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Rising from the ashes to win coveted national award

Monday, March 19 2018

Serena Woodard
Serena Woodard helps members of the Frink-Chambers 4-H Club in Pittsburg County with a craft project during one of her Woodard’s Workshops.

What a difference a year makes. On March 20, Pittsburg County 4-H’er and member of the Canadian 4-H Club, Serena Woodard will be standing on stage in Washington, D.C., and accepting the 2018 4-H Youth in Action Agriculture Pillar Award.

This national award recognizes her resilience and leadership within the Oklahoma 4-H Youth Development Program and showcases individuals who have overcome challenges and used their 4-H knowledge to create a lasting impact. Her leadership skills are evident in everything she does in 4-H, but this honor also recognizes her ability to overcome adversity. Exactly one year earlier, March 20, 2017, she and her family lost their home to a fire.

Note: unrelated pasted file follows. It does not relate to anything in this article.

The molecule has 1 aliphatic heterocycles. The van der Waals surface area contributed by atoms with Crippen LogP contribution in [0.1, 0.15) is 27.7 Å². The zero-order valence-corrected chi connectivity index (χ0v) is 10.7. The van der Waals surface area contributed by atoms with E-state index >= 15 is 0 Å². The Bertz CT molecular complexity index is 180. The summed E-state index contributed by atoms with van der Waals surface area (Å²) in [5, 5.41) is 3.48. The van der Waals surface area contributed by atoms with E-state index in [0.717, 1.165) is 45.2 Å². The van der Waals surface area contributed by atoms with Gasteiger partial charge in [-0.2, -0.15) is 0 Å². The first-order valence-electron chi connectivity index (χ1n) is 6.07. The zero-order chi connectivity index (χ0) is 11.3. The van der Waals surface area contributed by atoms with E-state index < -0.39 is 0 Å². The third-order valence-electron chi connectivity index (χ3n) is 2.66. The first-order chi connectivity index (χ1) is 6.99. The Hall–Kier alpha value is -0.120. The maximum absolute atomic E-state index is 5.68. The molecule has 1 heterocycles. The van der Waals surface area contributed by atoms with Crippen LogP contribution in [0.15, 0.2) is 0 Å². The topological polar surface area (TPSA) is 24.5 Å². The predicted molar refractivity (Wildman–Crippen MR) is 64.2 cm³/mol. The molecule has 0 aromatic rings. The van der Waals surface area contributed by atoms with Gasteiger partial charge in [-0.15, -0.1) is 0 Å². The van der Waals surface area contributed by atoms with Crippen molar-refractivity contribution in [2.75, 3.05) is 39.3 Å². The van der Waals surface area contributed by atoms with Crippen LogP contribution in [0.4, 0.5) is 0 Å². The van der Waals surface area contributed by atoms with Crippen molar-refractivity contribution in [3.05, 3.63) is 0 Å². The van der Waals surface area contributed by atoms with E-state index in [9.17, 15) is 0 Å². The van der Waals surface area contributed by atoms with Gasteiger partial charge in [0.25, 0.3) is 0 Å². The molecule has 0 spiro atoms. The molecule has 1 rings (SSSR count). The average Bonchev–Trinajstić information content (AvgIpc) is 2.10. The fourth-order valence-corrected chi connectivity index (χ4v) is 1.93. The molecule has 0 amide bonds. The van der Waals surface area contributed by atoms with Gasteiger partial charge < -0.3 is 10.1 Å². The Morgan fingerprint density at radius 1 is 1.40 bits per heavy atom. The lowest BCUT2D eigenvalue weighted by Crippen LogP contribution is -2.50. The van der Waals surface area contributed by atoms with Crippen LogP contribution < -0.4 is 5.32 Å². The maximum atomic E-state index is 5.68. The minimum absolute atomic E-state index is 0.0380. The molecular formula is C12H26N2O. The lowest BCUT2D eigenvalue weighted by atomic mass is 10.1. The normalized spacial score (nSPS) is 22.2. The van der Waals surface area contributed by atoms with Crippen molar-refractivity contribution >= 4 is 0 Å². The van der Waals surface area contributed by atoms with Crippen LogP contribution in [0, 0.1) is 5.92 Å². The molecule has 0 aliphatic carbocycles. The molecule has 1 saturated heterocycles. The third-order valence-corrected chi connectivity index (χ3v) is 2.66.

Numerous 4-H awards, her official State 4-H Ambassador uniform, her show rabbits, literally everything she’d worked for in her life, and what her family had worked for, went up in flames. 

Despite this devastation, Serena knew the importance of her 4-H work and was determined to continue being the leader and role model she’s always been. She never lost faith and her 4-H family rallied around her and her family to help them get started once again. 

“4-H Day at the Capitol was just two weeks away and I no longer had my 4-H Ambassador uniform to wear,” she said. “After calling Greg Owen, my Extension educator, things started falling into place. Within hours, 4-H’ers from across the state got word of what had happened, and they started helping with everything from getting my family food and clothing to supplying food for our animals. That’s when I knew I would be able to carry on with the 4-H work I’d started. We got so much food given to use for our animals, we were able to donate it to others in need. Our family also received so many donations of clothing and household items, we were able to give to others.”